Adass Jeshurun, Adass Jisroel
ADASS JESHURUN, ADASS JISROEL
ADASS JESHURUN, ADASS JISROEL , originally the breakaway (Austritt) minority of Orthodox congregations in Germany in the mid-19th century (see *Neo-Orthodoxy). These congregations dissociated themselves on religious grounds from the unitary congregations established by state law in which the majority tended toward *Reform Judaism. Their main aim was to safeguard strict adherence to Jewish law. The Hebrew terms Adass (or Adat, Adath) Jeshurun and Adass Jisroel, meaning "congregation of Jeshurun" and "congregation of Israel," were chosen by these congregations to express their conviction that, even if in the minority, they were the "true Israel." The names were cherished for their socioreligious connotations by Orthodox groups in the West where Reform Judaism was widespread. The Israelitische Religion-sgesellschaft of Frankfurt on the Main, with Samson Raphael *Hirsch as rabbi, called itself Adass Jeshurun from 1851, as did a similar community in Cologne from 1867. The congregation founded in Berlin in 1869, the first rabbi of which was Azriel *Hildesheimer, and one in Koenigsberg in 1913, chose the name Adass Jisroel. The Berlin Adass Jisroel established its own educational network. Between 1890 and 1903 there was an Adass Jeshurun congregation in Belfast, composed of immigrants from Russia. In England, the strictly Orthodox congregation which grew out of the north London bet ha-midrash (1909) was called Adath Yisroel. After 1933, immigrants from Germany, loyal to the concept of Adass Jisroel, formed a congregation in northwest London; Manchester has both an Adass Jeshurun and an Adass Jisroel synagogue. Such communities have also been formed in various places in the United States, the best-known in Washington Heights, New York City. Others exist in Canada, Australia, South Africa, and Israel. The names have also been used by other groups, e.g., by the Reform Adass Jeshurun in Amsterdam in 1796. The synagogue of an Adas Israel congregation in Louisville, Ky., was consecrated in 1849.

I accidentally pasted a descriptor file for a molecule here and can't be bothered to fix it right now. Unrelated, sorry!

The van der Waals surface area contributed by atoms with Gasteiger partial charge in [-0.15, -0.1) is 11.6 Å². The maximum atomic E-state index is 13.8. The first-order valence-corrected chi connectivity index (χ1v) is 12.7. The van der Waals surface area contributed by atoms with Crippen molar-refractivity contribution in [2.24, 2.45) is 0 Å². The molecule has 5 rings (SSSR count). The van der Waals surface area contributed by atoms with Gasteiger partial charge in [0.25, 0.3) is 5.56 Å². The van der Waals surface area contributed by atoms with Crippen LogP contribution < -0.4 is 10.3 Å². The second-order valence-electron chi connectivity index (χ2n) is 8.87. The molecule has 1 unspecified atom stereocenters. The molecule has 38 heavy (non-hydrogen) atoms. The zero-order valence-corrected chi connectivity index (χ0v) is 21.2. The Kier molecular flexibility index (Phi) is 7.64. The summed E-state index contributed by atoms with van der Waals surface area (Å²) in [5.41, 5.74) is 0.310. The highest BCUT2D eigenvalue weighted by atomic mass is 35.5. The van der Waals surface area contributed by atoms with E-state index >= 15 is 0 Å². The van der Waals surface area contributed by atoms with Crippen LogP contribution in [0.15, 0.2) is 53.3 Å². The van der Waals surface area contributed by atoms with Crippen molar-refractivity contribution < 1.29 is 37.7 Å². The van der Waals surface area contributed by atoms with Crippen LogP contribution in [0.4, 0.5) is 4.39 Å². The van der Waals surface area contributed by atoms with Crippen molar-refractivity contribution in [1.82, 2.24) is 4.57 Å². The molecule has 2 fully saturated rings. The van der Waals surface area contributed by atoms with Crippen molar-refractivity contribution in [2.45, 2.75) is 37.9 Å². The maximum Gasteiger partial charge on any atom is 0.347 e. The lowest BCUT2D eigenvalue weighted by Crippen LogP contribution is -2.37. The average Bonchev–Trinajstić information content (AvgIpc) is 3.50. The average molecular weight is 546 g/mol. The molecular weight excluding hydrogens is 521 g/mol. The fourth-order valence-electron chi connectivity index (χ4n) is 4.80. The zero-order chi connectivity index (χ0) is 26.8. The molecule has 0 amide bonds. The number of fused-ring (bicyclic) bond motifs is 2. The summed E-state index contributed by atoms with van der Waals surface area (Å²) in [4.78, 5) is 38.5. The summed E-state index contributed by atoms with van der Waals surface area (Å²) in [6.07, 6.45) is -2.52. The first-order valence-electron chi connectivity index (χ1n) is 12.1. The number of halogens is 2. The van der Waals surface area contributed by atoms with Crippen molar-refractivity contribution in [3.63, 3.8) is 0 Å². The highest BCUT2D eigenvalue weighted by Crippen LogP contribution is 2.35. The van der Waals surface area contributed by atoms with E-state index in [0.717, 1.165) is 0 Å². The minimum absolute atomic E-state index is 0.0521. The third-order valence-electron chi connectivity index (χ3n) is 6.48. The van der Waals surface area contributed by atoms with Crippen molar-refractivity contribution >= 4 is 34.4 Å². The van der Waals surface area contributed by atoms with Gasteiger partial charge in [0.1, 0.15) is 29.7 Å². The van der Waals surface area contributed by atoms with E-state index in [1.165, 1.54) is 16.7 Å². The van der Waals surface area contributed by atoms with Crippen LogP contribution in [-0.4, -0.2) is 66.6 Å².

H. Schwab, History of Orthodox Jewry in Germany (1950); A. Carlebach, Adath Yeshurun of Cologne (1964); M. Sinasohn, Adass Yisroel Berlin (1966).